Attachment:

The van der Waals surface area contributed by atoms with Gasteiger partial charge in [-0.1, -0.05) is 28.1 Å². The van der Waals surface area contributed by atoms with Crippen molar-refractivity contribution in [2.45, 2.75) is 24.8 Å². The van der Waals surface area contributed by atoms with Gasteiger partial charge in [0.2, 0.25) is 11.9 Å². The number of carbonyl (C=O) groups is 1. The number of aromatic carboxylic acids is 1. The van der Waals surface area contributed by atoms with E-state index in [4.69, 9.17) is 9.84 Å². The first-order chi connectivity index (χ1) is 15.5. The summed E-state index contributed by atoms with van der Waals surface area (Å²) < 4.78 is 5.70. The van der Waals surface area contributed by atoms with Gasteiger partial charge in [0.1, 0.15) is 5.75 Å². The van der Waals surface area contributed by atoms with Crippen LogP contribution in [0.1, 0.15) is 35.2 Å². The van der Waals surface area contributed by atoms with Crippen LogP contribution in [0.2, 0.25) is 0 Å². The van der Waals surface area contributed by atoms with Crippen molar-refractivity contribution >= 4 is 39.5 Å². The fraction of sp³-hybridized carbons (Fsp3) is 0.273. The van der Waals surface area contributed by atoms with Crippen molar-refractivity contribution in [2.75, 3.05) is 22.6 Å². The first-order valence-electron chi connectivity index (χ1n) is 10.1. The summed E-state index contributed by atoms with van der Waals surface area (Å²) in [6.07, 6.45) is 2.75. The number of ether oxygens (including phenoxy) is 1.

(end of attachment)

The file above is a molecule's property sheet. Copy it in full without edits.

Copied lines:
The van der Waals surface area contributed by atoms with Gasteiger partial charge in [-0.1, -0.05) is 28.1 Å². The van der Waals surface area contributed by atoms with Crippen molar-refractivity contribution in [2.45, 2.75) is 24.8 Å². The van der Waals surface area contributed by atoms with Gasteiger partial charge in [0.2, 0.25) is 11.9 Å². The number of carbonyl (C=O) groups is 1. The number of aromatic carboxylic acids is 1. The van der Waals surface area contributed by atoms with E-state index in [4.69, 9.17) is 9.84 Å². The first-order chi connectivity index (χ1) is 15.5. The summed E-state index contributed by atoms with van der Waals surface area (Å²) < 4.78 is 5.70. The van der Waals surface area contributed by atoms with Gasteiger partial charge in [0.1, 0.15) is 5.75 Å². The van der Waals surface area contributed by atoms with Crippen LogP contribution in [0.1, 0.15) is 35.2 Å². The van der Waals surface area contributed by atoms with Crippen LogP contribution in [0.2, 0.25) is 0 Å². The van der Waals surface area contributed by atoms with Crippen molar-refractivity contribution >= 4 is 39.5 Å². The fraction of sp³-hybridized carbons (Fsp3) is 0.273. The van der Waals surface area contributed by atoms with Crippen molar-refractivity contribution in [2.75, 3.05) is 22.6 Å². The first-order valence-electron chi connectivity index (χ1n) is 10.1. The summed E-state index contributed by atoms with van der Waals surface area (Å²) in [6.07, 6.45) is 2.75. The number of ether oxygens (including phenoxy) is 1.